Monday, October 21, 2019

Cusco- Day 1



Our arrival back to Cusco was a bit of a shock. It was so much colder than the jungle. 

Our prearranged taxi driver was waiting for us at the airport. Raindrops began to fall as we made our way to the taxi in the airport parking lot.


As we started driving through the city the skies let loose. Cusco is built on the side of a mountain and the water was rushing down the roads like a river. It was crazy. Then it started to hail heavily. The sidewalks were covered in hailstones.

By the time we arrived at our accomodations, Hostal Comarca, in the San Blas area, it had turned back to rain. 


The streets in San Blas are so narrow that pedestrians have to walk close to the buildings to let cars go by. There is a intersection of these streets that is so tight that the cars have to go a bit into the square and do a very tight three point turn to turn right into another narrow street. This is quite a spectacle to watch when there is a lineup of cars doing this. 

In our short jaunt from the taxi to our hostel, our backpacks and hiking boots were soaked. Even our supposedly waterproof day back packs got damp inside from the deluge.

We waited for an hour in our room till the rain had stopped, then we went to check out the area.  We walked around the San Blas Plaza where many street vendors had already reset up their booths.


We went to eat at a highly recommended Peruvian food restaurant. I cannot say how much I enjoy the food in Peru. After a satisfying meal, we went back to our room.


Most places in Peru have no heating- none of our accommodations have had heating despite temperatures as low as 4 Celcius at night. Our room was chilly but when you were in bed under the covers it is very warm. They have a heavy wool blanket between the sheets and duvet that really keeps it toasty.


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We had breakfast at our hostel...you guessed it, scrambled eggs, but there were a lot of other options available.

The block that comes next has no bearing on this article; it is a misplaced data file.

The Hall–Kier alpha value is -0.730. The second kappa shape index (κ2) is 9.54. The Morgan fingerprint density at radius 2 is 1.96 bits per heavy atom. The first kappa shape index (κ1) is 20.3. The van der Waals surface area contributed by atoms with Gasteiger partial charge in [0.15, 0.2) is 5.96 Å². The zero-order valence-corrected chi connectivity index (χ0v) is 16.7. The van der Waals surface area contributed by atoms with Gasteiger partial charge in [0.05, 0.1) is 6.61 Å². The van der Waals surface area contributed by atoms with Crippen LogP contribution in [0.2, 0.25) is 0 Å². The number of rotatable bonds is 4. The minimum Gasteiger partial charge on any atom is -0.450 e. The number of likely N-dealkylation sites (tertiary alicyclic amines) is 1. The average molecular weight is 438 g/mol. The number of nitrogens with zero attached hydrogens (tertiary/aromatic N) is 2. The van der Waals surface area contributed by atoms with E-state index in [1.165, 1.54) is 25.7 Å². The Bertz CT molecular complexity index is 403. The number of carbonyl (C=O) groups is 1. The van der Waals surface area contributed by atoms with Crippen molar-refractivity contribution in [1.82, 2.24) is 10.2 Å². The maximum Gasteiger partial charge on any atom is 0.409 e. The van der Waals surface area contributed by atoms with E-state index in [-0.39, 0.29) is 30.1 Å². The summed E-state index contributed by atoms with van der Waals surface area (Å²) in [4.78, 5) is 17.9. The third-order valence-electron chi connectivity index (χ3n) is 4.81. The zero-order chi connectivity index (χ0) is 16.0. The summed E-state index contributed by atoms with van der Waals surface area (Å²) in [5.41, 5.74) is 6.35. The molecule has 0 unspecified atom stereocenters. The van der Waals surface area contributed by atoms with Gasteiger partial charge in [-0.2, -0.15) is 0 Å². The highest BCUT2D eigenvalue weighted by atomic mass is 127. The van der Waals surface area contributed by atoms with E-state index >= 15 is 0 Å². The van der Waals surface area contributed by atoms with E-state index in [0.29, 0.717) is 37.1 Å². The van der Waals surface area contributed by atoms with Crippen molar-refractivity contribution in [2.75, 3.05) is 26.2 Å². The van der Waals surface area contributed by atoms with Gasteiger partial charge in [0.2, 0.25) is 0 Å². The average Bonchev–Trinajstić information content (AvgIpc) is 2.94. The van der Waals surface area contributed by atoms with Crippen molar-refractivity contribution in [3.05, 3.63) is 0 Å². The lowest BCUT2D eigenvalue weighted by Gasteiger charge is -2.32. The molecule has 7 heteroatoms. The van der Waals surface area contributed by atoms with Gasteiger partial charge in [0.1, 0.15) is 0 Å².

It was still cool but the sun was out at 9am when we left to meet up for our free (pay what you want) walking tour with Inkan Milky Way. 

On our way to the meeting point we passed a  parade in the main square- Plaza des Armas. Every Sunday they have a flag raising ceremony with the Peruvian and Cusco flags accompanied by a military band and parade. Everyone in the parade was doing the goose step, even the little kids in the parade  The women in high heels looked especially  challenged with the goose step. The Cusco flag is the same as the gay pride rainbow flag, both were created the same year but with no knowledge of its counterpart. 


Our walking tour lasted 2 1/2 hours and was a great introduction to the main historical and areas of interest the city. There was a large group in our English speaking tour, between 40-50. The groups aren't normally that large but our tour guide said that it is hard to get people to work on Sunday.

Some people were suffering from altitude sickness. I am happy to say that the prescribed altitude pills have really helped us...no headaches but we were a bit breathless with all the stairs you need to go up and down to get anywhere in this city.There are some really cute ads around town for altitude sickness medication. 


By 11am the sun had heated things up so much that I had stripped all my layers down to a t-shirt. We had gone from a mere 4 degrees Celsius to mid 20s in a few short hours. 

The tour highlighted many large churches that were built on the sites of Inca temples. Many buildings used the immaculately cut Inca stone foundations and built onto of them. We also went to the San Pedro Market which was designed by Gustav Eiffel (the same one that designed the tower in Paris).



We saw llama embryos in the market which are used for goodluck and buried under a new house or in some places hung outside the front door. 


After the tour, we went for lunch at another Peruvian place. It was good but not exquisite like the place we ate at the night before. And the portions were huge. John and I could only eat half of our meals. 


After lunch we hailed a cab and went to the Inca  Archeological site of Saqsaywaman (pronounced sexy woman). It was quite large with a great view of the city below. There were also a number of llamas chewing grass on the site. I found that I was breathless doing the stairs and it was downright hot.



This site was right next to the Cristo Blanco (White Jesus) which is a large white statue similar to the one in Rio de Janeiro. Unfortunately to get there you had to go down a number of stairs then up a pile more and John and I felt we just couldnt do it.

We did however hail a cab and tour three more Inca sites: Qenko, Puca Pucara and Tambopachy. I must admit that they are all starting to look a little similar to me.


The cab dropped us back down in our neighbourhood and after a short rest we went out to the Plaza des Armas to get some night photos, We stopped into the main cathedral to listen to a bit of the mass and on our way home we grabbed a few light snacks for supper (because we were still so full from lunch).


TIPS & COSTS

Comarca Hostel - $34 per night

Taxi to Sacsaywaman - $8 Cad

Taxi from Sacsaywaman to the other three sites and back- $24ĺl

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